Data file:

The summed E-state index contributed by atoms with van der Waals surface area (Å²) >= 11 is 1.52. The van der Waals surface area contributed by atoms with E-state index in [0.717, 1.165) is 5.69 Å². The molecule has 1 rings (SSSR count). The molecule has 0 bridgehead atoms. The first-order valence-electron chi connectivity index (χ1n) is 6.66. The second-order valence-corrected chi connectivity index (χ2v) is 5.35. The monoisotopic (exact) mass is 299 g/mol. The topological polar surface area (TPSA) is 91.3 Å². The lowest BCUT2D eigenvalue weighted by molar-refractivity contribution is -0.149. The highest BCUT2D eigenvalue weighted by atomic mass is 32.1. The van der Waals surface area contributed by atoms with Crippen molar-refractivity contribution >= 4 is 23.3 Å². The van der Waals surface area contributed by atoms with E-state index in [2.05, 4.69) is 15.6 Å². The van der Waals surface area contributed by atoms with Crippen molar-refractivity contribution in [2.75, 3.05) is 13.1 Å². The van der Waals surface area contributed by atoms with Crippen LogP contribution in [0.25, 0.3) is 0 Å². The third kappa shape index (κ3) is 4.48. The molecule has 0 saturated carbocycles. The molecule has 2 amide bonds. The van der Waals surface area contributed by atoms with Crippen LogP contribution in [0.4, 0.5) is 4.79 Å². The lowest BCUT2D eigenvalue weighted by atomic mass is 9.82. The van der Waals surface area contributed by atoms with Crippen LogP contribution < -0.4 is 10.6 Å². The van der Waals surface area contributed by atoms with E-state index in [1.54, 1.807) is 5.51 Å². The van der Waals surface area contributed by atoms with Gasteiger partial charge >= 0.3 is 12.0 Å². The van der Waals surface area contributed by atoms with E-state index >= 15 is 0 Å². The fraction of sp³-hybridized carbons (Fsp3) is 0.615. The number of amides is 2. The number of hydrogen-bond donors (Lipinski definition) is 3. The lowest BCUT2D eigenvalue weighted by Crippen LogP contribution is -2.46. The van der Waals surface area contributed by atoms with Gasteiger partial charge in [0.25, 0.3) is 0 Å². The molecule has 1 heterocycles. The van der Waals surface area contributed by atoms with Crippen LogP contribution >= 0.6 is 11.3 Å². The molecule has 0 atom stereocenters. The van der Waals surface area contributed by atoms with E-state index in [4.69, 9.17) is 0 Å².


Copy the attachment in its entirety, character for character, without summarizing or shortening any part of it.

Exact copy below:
The summed E-state index contributed by atoms with van der Waals surface area (Å²) >= 11 is 1.52. The van der Waals surface area contributed by atoms with E-state index in [0.717, 1.165) is 5.69 Å². The molecule has 1 rings (SSSR count). The molecule has 0 bridgehead atoms. The first-order valence-electron chi connectivity index (χ1n) is 6.66. The second-order valence-corrected chi connectivity index (χ2v) is 5.35. The monoisotopic (exact) mass is 299 g/mol. The topological polar surface area (TPSA) is 91.3 Å². The lowest BCUT2D eigenvalue weighted by molar-refractivity contribution is -0.149. The highest BCUT2D eigenvalue weighted by atomic mass is 32.1. The van der Waals surface area contributed by atoms with Crippen molar-refractivity contribution >= 4 is 23.3 Å². The van der Waals surface area contributed by atoms with E-state index in [2.05, 4.69) is 15.6 Å². The van der Waals surface area contributed by atoms with Crippen molar-refractivity contribution in [2.75, 3.05) is 13.1 Å². The van der Waals surface area contributed by atoms with Crippen LogP contribution in [0.25, 0.3) is 0 Å². The third kappa shape index (κ3) is 4.48. The molecule has 0 saturated carbocycles. The molecule has 2 amide bonds. The van der Waals surface area contributed by atoms with Crippen LogP contribution in [0.4, 0.5) is 4.79 Å². The lowest BCUT2D eigenvalue weighted by atomic mass is 9.82. The van der Waals surface area contributed by atoms with Crippen LogP contribution < -0.4 is 10.6 Å². The van der Waals surface area contributed by atoms with E-state index in [1.54, 1.807) is 5.51 Å². The van der Waals surface area contributed by atoms with Gasteiger partial charge >= 0.3 is 12.0 Å². The van der Waals surface area contributed by atoms with E-state index >= 15 is 0 Å². The fraction of sp³-hybridized carbons (Fsp3) is 0.615. The number of amides is 2. The number of hydrogen-bond donors (Lipinski definition) is 3. The lowest BCUT2D eigenvalue weighted by Crippen LogP contribution is -2.46. The van der Waals surface area contributed by atoms with Gasteiger partial charge in [0.25, 0.3) is 0 Å². The molecule has 1 heterocycles. The van der Waals surface area contributed by atoms with Crippen LogP contribution >= 0.6 is 11.3 Å². The molecule has 0 atom stereocenters. The van der Waals surface area contributed by atoms with E-state index in [4.69, 9.17) is 0 Å².